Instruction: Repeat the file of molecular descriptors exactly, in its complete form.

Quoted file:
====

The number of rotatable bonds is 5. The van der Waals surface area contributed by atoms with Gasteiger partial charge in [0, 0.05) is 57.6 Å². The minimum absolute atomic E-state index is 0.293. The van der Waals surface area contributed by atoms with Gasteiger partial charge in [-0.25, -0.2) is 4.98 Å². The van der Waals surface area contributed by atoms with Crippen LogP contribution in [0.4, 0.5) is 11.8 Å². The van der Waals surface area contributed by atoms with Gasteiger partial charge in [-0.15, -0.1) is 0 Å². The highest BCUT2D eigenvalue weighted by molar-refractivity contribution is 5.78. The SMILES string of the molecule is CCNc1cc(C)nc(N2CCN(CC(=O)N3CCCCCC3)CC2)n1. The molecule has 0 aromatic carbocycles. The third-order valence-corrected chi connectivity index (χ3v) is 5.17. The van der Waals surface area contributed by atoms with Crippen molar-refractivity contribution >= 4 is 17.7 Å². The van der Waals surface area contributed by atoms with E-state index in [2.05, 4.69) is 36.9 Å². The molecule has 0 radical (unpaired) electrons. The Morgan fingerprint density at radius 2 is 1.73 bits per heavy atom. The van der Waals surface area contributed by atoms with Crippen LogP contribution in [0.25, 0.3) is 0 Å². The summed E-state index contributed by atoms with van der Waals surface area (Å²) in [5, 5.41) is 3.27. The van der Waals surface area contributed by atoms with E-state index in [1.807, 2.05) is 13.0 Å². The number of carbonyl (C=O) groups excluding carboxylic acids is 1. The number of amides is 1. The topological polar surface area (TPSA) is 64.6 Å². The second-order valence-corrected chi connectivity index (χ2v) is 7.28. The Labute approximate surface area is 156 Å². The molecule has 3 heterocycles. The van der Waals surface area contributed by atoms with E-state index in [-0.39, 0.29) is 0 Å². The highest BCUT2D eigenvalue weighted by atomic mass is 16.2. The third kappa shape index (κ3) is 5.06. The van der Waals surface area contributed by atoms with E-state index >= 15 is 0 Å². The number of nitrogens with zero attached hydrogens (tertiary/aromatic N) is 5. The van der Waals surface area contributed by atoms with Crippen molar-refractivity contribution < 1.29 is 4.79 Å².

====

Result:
The number of rotatable bonds is 5. The van der Waals surface area contributed by atoms with Gasteiger partial charge in [0, 0.05) is 57.6 Å². The minimum absolute atomic E-state index is 0.293. The van der Waals surface area contributed by atoms with Gasteiger partial charge in [-0.25, -0.2) is 4.98 Å². The van der Waals surface area contributed by atoms with Crippen LogP contribution in [0.4, 0.5) is 11.8 Å². The van der Waals surface area contributed by atoms with Gasteiger partial charge in [-0.15, -0.1) is 0 Å². The highest BCUT2D eigenvalue weighted by molar-refractivity contribution is 5.78. The SMILES string of the molecule is CCNc1cc(C)nc(N2CCN(CC(=O)N3CCCCCC3)CC2)n1. The molecule has 0 aromatic carbocycles. The third-order valence-corrected chi connectivity index (χ3v) is 5.17. The van der Waals surface area contributed by atoms with Crippen molar-refractivity contribution >= 4 is 17.7 Å². The van der Waals surface area contributed by atoms with E-state index in [2.05, 4.69) is 36.9 Å². The molecule has 0 radical (unpaired) electrons. The Morgan fingerprint density at radius 2 is 1.73 bits per heavy atom. The van der Waals surface area contributed by atoms with Crippen LogP contribution in [0.25, 0.3) is 0 Å². The summed E-state index contributed by atoms with van der Waals surface area (Å²) in [5, 5.41) is 3.27. The van der Waals surface area contributed by atoms with E-state index in [1.807, 2.05) is 13.0 Å². The number of carbonyl (C=O) groups excluding carboxylic acids is 1. The number of amides is 1. The topological polar surface area (TPSA) is 64.6 Å². The second-order valence-corrected chi connectivity index (χ2v) is 7.28. The Labute approximate surface area is 156 Å². The molecule has 3 heterocycles. The van der Waals surface area contributed by atoms with E-state index in [-0.39, 0.29) is 0 Å². The highest BCUT2D eigenvalue weighted by atomic mass is 16.2. The third kappa shape index (κ3) is 5.06. The van der Waals surface area contributed by atoms with E-state index >= 15 is 0 Å². The number of nitrogens with zero attached hydrogens (tertiary/aromatic N) is 5. The van der Waals surface area contributed by atoms with Crippen molar-refractivity contribution < 1.29 is 4.79 Å².